The FAFSA website is where students can fill out and submit a free application that is used to determine a student’s eligibility for financial aid. All accredited online schools accept FAFSAs and encourage every student to visit this website several months ahead of enrolling in an online degree program. Pell grants received by income-eligible students do not need repaid.

General Education Classes

A series of classes required by the U.S. Department of Education before a student is granted one of four recognized degrees. Even though a student is majoring in mathematics, he or she will need to take several liberal arts (about 60 credits worth) classes in order to fulfill this requirement.

High School Diploma/General Education Diploma

Students wishing to pursue an online degree must show proof of having earned a high school diploma or GED. A General Education Diploma is the equivalent of a high school diploma and is usually obtained by students who did not finish high school due to mitigating factors.

Institutional Grants

Financial awards provided by a higher learning institutions to outstanding students who are currently attending the school.

Internship

Students enrolled in certificate or degree programs that require the student to work a certain number of hours as an on-the-job trainee will need to participate in an unpaid internship. Examples of courses involving internships are nursing, counseling, teaching and trades such as heating and air or automotive.

Multimedia Learning Platform

Online classes implementing a variety of audio, video, text and graphic files is said to be using a multimedia learning platform in presenting instructional material for the class.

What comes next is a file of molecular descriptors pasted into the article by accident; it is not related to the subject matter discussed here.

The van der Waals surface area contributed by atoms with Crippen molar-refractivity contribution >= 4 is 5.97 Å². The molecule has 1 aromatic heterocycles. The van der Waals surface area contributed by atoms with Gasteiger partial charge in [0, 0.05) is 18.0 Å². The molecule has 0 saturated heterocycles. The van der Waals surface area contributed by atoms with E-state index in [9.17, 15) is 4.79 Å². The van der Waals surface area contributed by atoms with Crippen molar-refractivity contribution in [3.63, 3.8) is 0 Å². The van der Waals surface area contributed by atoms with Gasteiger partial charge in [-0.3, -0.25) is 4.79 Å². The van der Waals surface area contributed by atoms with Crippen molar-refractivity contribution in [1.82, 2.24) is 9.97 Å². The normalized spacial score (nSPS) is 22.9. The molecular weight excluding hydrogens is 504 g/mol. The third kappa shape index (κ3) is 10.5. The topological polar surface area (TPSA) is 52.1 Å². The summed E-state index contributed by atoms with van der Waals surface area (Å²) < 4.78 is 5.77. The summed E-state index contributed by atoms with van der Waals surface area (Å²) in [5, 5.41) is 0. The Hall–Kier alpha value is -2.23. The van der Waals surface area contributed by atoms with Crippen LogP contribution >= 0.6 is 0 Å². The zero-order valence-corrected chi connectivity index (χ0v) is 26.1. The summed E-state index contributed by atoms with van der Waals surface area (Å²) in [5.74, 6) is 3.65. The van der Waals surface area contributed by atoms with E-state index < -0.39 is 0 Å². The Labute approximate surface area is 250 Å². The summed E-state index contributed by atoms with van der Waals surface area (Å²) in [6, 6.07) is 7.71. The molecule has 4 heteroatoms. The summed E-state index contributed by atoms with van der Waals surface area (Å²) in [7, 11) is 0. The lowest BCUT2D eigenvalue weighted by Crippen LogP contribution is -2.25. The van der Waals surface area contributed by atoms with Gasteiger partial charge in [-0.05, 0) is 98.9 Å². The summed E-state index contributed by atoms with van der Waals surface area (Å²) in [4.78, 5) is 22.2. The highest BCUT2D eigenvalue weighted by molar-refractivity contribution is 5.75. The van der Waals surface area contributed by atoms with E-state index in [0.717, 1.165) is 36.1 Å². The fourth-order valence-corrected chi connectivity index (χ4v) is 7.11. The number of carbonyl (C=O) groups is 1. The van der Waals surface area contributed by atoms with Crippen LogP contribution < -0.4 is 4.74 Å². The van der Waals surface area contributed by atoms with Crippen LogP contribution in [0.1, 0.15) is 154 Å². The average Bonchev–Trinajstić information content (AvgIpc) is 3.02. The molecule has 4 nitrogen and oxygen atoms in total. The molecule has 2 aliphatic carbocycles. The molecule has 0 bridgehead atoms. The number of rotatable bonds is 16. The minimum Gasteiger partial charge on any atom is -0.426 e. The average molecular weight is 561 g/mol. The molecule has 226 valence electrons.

Non-traditional Student

Characteristically, a non-traditional student is older than most college students and is returning to school in order to further his or her career. A non-traditional student may have never been to college or chose to enter the workforce after receiving an associate’s degree and now wants to earn a more advanced degree.

Portfolio

A portfolio represents a collection of the student’s best work and is meant to assist the student in obtaining employment. Photographers, graphic artists and writers especially need portfolios when applying for jobs to give employers a sense of their talent, skill and style.

Standardized Achievement Test/SAT

Widely used by colleges and universities as a determinant for allowing students to enroll in one of their degree programs, the SAT is commonly taken by senior high school students prior to graduating and primarily involves writing, math and reading sections.

Scholarship

Scholarships are financial awards given to students for use in helping them pay for college. Like federal financial aid, scholarships do not need to be repaid. Usually provided by individuals, companies, organizations and universities, scholarships are based on a student’s ability to excel in the field they have chosen to pursue. Students desiring a certain scholarship must apply for the award by writing an essay stating why they should receive the award and describing any outstanding accomplishments they have attained.

Stafford Loans

In addition to Pell grants, the U.S. Government offers eligible students loans to help with tuition costs while earning a degree. Unlike Pell grants, Stafford Loans need repaid once the student has completed the program. For more information about unsubsidized and subsidized Stafford loans, visit the U.S Department of Education’s website discussing Stafford Loans.

Tuition

The term used to indicate the cost for attending an online or traditional school. Tuition costs can be categorized as price per semester or as a yearly amount and includes the price of each class as well as any lab or additional fees associated with a student’s classes.